First, there are a host of external concerns that are totally out of control – weather, wind, temperatures, a slightly long course, hills you did not count on seeing when you registered and others aspects that can add to your anticipated goal.

Second, and probably just as telling, is the impact of training. Did you get out enough times per week? Have you racked up enough distance in your preparation? Are you running easy courses (i.e. no hills) in training? Will you go out too fast in the first kilometre and not run the smart race? Was your goal time in training too ambitious? Did you eat properly? How is your weight? Were you sick or injured recently? Did you sleep enough?

As you can see, it is quite easy for doubts to creep in before the horn sounds.

So there are a number of reasons why many, including me, are reluctant to ‘broadcast’ anticipated times prior to the big event. Finishing healthy is a good response to goal queries, with a smile of course. And then there are the accountability questions no one really wants after a long run if you come up short, in what is a recreational setting. Generally  though, I have been too conservative in my quiet goal setting, thinking there is no way I’d do better than X:XX:XX, only to surprise myself with a great result. The best example of this was the Fredericton half in 2012, when I hit 1:42:53 on the flat and fast course on a nice and cool morning when I was not too certain my training regiment was up to par after a long winter.It was a PB by almost 5 mins.

But last year, when I went to run in Moncton, after a subsequently tough 1:52:53 half marathon clocking in the humidity and hills of Saint John, I really did not have a firm marathon goal. I was thinking anywhere from 3:50-4:30. Would I even finish? Had I not hit the wall because a number of poor training factors on my part – I might have cracked 4 hours. But lessons, many of them, got registered.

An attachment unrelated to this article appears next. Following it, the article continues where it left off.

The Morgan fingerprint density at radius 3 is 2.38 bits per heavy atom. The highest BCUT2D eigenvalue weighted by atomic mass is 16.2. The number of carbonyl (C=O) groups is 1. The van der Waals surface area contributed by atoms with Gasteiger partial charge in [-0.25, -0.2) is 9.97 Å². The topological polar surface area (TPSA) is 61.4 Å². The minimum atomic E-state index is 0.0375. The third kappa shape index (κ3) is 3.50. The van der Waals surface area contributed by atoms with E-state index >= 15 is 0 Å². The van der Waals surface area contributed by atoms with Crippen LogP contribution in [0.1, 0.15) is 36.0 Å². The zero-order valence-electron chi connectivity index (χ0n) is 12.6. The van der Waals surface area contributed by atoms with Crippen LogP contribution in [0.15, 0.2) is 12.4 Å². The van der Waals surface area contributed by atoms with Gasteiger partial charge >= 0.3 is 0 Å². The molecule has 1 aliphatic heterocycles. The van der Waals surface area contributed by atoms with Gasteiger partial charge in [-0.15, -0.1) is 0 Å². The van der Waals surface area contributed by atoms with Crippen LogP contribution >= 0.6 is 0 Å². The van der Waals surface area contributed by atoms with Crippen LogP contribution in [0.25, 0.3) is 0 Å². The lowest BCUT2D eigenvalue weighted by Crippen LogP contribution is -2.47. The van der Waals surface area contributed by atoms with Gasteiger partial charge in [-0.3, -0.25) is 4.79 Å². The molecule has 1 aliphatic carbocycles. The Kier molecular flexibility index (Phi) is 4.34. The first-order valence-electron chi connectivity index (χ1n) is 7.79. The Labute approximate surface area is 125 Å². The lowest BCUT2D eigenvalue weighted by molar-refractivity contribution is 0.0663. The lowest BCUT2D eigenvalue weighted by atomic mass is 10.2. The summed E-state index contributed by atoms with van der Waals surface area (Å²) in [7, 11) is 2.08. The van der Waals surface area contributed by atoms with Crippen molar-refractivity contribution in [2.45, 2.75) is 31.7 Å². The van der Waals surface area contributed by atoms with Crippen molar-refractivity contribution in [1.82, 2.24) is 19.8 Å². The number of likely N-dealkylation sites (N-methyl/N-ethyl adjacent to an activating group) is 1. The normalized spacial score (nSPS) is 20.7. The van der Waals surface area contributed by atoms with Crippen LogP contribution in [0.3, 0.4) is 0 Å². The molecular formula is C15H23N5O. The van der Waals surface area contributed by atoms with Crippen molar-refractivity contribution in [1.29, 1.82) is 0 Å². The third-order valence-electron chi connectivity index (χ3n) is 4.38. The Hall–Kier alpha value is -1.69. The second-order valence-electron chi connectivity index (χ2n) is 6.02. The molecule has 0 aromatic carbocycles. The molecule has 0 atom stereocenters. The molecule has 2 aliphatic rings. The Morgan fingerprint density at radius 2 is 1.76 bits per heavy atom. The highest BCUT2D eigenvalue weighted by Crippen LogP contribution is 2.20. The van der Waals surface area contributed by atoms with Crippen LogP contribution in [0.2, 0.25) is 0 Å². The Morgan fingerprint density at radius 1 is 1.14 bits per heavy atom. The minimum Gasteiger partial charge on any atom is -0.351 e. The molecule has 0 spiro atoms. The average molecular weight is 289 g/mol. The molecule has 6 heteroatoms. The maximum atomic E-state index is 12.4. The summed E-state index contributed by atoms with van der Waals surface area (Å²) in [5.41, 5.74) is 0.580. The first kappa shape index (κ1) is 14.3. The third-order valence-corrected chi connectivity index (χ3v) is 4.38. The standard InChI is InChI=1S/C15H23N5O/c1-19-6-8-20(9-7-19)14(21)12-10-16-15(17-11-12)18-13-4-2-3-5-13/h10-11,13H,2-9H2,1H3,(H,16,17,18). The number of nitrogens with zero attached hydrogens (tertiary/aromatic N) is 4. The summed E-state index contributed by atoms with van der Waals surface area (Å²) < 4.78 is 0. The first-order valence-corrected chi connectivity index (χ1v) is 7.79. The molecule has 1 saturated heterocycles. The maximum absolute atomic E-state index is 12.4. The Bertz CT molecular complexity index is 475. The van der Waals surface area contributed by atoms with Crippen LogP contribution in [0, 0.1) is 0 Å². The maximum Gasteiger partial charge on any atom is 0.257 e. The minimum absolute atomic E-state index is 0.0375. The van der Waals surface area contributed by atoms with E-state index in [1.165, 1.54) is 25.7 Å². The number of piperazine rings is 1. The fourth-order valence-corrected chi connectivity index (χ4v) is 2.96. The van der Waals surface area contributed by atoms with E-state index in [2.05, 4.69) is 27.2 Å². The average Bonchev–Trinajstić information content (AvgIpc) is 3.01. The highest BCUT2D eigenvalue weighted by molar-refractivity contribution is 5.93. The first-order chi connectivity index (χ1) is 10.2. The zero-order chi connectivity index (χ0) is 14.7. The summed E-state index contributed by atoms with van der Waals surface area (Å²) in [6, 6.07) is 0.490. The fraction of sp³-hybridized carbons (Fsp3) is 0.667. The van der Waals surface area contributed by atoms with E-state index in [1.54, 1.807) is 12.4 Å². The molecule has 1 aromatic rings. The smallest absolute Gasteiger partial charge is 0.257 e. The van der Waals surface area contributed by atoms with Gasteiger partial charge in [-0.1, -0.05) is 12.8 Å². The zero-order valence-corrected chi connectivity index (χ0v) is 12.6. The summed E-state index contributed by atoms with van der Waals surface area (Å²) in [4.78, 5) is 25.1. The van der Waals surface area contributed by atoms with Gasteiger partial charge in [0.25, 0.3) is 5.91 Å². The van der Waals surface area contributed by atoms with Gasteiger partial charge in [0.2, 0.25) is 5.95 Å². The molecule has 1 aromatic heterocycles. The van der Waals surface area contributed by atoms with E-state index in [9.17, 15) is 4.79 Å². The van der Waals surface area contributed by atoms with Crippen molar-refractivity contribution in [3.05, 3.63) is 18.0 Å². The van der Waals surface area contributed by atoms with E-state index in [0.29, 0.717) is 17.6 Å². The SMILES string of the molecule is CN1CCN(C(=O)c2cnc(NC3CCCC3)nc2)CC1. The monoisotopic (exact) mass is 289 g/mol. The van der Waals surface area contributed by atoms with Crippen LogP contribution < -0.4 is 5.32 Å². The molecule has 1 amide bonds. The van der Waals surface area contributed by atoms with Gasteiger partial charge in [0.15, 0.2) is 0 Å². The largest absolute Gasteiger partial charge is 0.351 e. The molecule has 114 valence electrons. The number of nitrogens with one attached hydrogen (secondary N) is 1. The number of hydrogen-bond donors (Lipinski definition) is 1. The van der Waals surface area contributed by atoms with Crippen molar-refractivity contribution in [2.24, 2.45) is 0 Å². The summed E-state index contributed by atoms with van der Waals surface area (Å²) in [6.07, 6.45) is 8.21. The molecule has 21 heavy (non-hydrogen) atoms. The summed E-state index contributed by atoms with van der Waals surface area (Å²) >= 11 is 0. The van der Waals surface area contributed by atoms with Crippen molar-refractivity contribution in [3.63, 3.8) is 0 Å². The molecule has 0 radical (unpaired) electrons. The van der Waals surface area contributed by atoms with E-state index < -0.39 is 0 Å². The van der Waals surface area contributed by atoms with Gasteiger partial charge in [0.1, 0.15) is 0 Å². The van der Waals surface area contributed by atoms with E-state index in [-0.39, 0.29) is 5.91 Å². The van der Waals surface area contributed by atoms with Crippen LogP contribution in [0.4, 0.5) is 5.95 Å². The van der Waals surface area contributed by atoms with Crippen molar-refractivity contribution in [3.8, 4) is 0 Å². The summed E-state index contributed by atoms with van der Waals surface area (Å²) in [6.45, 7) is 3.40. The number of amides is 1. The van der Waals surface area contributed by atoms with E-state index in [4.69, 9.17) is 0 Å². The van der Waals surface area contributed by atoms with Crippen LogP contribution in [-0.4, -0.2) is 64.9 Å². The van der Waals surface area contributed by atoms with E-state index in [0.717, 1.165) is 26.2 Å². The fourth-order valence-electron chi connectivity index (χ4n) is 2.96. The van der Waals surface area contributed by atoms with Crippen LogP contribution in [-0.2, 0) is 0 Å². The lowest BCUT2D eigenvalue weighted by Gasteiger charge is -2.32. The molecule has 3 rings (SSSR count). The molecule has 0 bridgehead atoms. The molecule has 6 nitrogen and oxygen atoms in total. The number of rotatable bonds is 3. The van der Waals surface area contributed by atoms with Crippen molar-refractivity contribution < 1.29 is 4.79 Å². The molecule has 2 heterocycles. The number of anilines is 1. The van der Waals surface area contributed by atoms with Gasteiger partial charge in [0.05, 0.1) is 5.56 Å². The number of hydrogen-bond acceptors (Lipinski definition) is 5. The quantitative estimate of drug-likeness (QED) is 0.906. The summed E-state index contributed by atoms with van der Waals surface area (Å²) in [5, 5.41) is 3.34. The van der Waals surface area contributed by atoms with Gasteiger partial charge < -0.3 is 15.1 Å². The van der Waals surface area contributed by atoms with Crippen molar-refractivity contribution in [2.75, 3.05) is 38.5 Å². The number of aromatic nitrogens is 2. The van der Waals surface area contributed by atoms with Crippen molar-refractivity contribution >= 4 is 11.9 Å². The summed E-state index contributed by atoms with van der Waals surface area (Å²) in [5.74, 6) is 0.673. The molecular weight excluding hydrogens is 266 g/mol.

I followed a familiar script in goal setting for that race though. That is, have a lot of mini targets and then, you can adjust based on the external conditions and how you feel. That day, I thought about the absolute best possible result, based on pre-race perceptions. Then the very worst. Then three goals inside of those windows. I did this in my first race about three years ago and most every one since. I just did not say them out loud.

So why all the talk about the final time here in the third week of training for the P.E.I. Marathon, an event that does not kick off until October?

Because, as the Pfitzer training logs say, every training run needs a target based on a final goal pace. Your critical long slow runs clock in 10-20 per cent slower than your anticipated marathon pace. Recovery runs are 15 per cent slower than goal pace. Tempo runs are right at half marathon pace or even 15k pace. Hills are, well, subjects of profanity.

So even before you get going in your first training run, you need that firm target.

Therefore, given last year’s race, my decent base of work in the first quarter of this year, and a manageable 22 weeks of training to get things right, I think I can break four hours. It won’t be easy. First, the goal is about 5.5 per cent faster than my last marathon. That is 13 minutes, 14 seconds faster. It will take a big improvement in a  number of areas and training in that summer heat. But I am ready for that. It will also take regular hills and tempo runs. Ready for that – I hope. And just to make sure, I am training for a 3:55 marathon. That puts me at about a goal pace of  5:35 per kilometre. 4 hours is 5:41.

So there it is. Fingers crossed.

P.E.I. Marathon


I have put in lots of running already this year, although a recent trip to Florida and a week-long bout of the flu earlier this month have derailed the running totals the past four weeks. But I hope to knock off a major item on my to do list this year by running the 2013 P.E.I. Marathon.

The event takes place October 20 and is one my brother Kent has tackled numerous times, including 2012, when he successfully cracked the four-hour barrier. Last year, I completed my first marathon, an equally exhilarating and exhausting run at the 2012 Legs for Literacy.

I did that in relative silence but this time, I wanted to provide weekly updates, more as a log for myself. If you want to follow along, great. Looking forward to the process.

– Kevin